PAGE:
utf-8 Growth On The Web

On Google’s blog, Mark Davis is explaining that Google is moving to Unicode 5.1. The article unfortunately mixes unicode and utf-8 as it has been noticed by David Goodger in Unicode misinformation. But the really interesting bit is the growth of utf-8 on the Web. These data should be interesting for the development of http, html 5 and validators.

utf-8 growth on the Web compared to other encoding

© graph from Google.

8 thoughts on “utf-8 Growth On The Web

  1. I wonder how they determined the encoding of pages for purposes of the graph.

    1. @Mark

      me neither but that would be interesting to know more. The data have been compiled by Erik van der Poel. Maybe he could chime in and explain a bit more. I will send have sent him a pointer to this thread.

  2. The raise of utf-8, equals the down level of us only(ascii)
    And another sad point is Chinese(gb2312) ‘s change are no obvious.

    PS: Glad to see another comment support Markdown Syntax (Extra)!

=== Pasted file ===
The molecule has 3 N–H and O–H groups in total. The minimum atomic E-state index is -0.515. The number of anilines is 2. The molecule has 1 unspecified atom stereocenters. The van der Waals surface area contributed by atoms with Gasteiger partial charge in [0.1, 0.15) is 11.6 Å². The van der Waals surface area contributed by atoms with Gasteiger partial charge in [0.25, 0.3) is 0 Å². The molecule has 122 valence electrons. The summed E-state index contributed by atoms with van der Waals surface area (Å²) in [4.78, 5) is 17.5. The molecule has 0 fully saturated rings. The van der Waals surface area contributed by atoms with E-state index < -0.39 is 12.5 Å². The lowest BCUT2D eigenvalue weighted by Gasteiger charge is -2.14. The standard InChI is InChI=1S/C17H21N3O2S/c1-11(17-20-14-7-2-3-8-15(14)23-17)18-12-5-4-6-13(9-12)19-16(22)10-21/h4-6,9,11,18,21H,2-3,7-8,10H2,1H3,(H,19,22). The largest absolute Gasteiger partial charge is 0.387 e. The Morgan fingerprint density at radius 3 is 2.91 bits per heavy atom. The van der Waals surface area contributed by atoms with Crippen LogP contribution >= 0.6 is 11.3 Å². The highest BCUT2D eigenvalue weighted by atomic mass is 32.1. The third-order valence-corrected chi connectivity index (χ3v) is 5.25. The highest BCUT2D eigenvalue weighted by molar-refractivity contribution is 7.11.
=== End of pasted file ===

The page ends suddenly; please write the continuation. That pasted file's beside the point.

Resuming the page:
3. When you’d add US-ASCII and UTF-8 the picture would be almost stable over the last seven years, a valid US-ASCII page (with NCRs) is also a valid UTF-8 page. Likely folks updated their defaults and dare use more non-ASCII-UTF-8 than in 2001, to be sure you’d have to look into the page. Lies, damned lies, and statistics

  4. [I drafted this up earlier and no one had responded yet…now I’m a little late to the game]

    This is an interesting look at encoding, but many questions remain, namely
    their methodology and their URL set.

    There are a number of ways to specify the encoding for a document, including
    just doing some blind scanning of the raw document. The Google blog post makes
    zero mention of how they detected the encoding. Based on the graph and the
    wording, it makes me think that they did not look at any of the stated
    encodings from the document (the “charset” parameter of the Content-Type HTTP
    header, the same value via the META markup element and the “encoding” attribute
    of the XML declaration).

    I’ve also been doing some studies of stated encodings recently using mainly the
    Open Directory Project (DMoz) as the URL set. [Note: unlike the Google research,
    the results I have found are currently a snapshot only and do not represent any
    trends over time.] Results from that study will be released soon, but, I’ve
    noticed a few things about character encoding after analyzing about 3.5 million
    URLs so far. Here are a few highlights:

    • A minority of documents (~20%) use the HTTP Header to declare the
      encoding[1]. The “utf-8” value IS the dominant value, but only slightly
      (318351 for “utf-8” as versus 286967 for the next most-popular value of
      “iso-8859-1”). This agrees with Google’s research.